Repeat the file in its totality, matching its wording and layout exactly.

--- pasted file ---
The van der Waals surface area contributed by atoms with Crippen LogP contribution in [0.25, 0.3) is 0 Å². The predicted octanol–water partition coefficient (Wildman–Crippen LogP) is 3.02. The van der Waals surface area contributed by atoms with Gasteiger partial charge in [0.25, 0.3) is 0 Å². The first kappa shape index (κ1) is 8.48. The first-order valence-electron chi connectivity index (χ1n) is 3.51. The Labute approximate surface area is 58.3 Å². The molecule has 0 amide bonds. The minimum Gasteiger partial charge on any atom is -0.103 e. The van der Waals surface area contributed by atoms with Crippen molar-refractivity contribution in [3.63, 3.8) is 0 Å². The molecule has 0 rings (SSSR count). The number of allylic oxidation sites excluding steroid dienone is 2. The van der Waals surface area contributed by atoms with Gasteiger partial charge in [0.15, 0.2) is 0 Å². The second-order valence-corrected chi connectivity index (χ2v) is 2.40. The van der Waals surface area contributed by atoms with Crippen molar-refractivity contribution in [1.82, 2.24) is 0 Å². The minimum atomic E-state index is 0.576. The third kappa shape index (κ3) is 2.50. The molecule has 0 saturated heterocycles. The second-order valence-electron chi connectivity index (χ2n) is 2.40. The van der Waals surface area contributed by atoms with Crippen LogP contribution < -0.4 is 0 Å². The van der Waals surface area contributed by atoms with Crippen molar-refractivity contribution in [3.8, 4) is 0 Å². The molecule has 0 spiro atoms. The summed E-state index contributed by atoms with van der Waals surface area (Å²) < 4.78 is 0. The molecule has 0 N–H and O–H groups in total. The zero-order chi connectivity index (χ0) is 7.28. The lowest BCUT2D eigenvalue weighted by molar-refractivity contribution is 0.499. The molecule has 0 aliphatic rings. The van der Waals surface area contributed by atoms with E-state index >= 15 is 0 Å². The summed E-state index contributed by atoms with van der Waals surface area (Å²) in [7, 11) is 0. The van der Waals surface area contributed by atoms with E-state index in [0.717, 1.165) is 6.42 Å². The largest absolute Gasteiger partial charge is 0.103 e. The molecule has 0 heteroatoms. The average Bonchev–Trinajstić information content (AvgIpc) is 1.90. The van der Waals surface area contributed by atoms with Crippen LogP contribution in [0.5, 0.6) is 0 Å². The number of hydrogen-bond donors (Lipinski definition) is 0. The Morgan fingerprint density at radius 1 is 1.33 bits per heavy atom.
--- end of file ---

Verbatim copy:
The van der Waals surface area contributed by atoms with Crippen LogP contribution in [0.25, 0.3) is 0 Å². The predicted octanol–water partition coefficient (Wildman–Crippen LogP) is 3.02. The van der Waals surface area contributed by atoms with Gasteiger partial charge in [0.25, 0.3) is 0 Å². The first kappa shape index (κ1) is 8.48. The first-order valence-electron chi connectivity index (χ1n) is 3.51. The Labute approximate surface area is 58.3 Å². The molecule has 0 amide bonds. The minimum Gasteiger partial charge on any atom is -0.103 e. The van der Waals surface area contributed by atoms with Crippen molar-refractivity contribution in [3.63, 3.8) is 0 Å². The molecule has 0 rings (SSSR count). The number of allylic oxidation sites excluding steroid dienone is 2. The van der Waals surface area contributed by atoms with Gasteiger partial charge in [0.15, 0.2) is 0 Å². The second-order valence-corrected chi connectivity index (χ2v) is 2.40. The van der Waals surface area contributed by atoms with Crippen molar-refractivity contribution in [1.82, 2.24) is 0 Å². The minimum atomic E-state index is 0.576. The third kappa shape index (κ3) is 2.50. The molecule has 0 saturated heterocycles. The second-order valence-electron chi connectivity index (χ2n) is 2.40. The van der Waals surface area contributed by atoms with Crippen LogP contribution < -0.4 is 0 Å². The van der Waals surface area contributed by atoms with Crippen molar-refractivity contribution in [3.8, 4) is 0 Å². The molecule has 0 spiro atoms. The summed E-state index contributed by atoms with van der Waals surface area (Å²) < 4.78 is 0. The molecule has 0 N–H and O–H groups in total. The zero-order chi connectivity index (χ0) is 7.28. The lowest BCUT2D eigenvalue weighted by molar-refractivity contribution is 0.499. The molecule has 0 aliphatic rings. The van der Waals surface area contributed by atoms with E-state index >= 15 is 0 Å². The summed E-state index contributed by atoms with van der Waals surface area (Å²) in [7, 11) is 0. The van der Waals surface area contributed by atoms with E-state index in [0.717, 1.165) is 6.42 Å². The largest absolute Gasteiger partial charge is 0.103 e. The molecule has 0 heteroatoms. The average Bonchev–Trinajstić information content (AvgIpc) is 1.90. The van der Waals surface area contributed by atoms with Crippen LogP contribution in [0.5, 0.6) is 0 Å². The number of hydrogen-bond donors (Lipinski definition) is 0. The Morgan fingerprint density at radius 1 is 1.33 bits per heavy atom.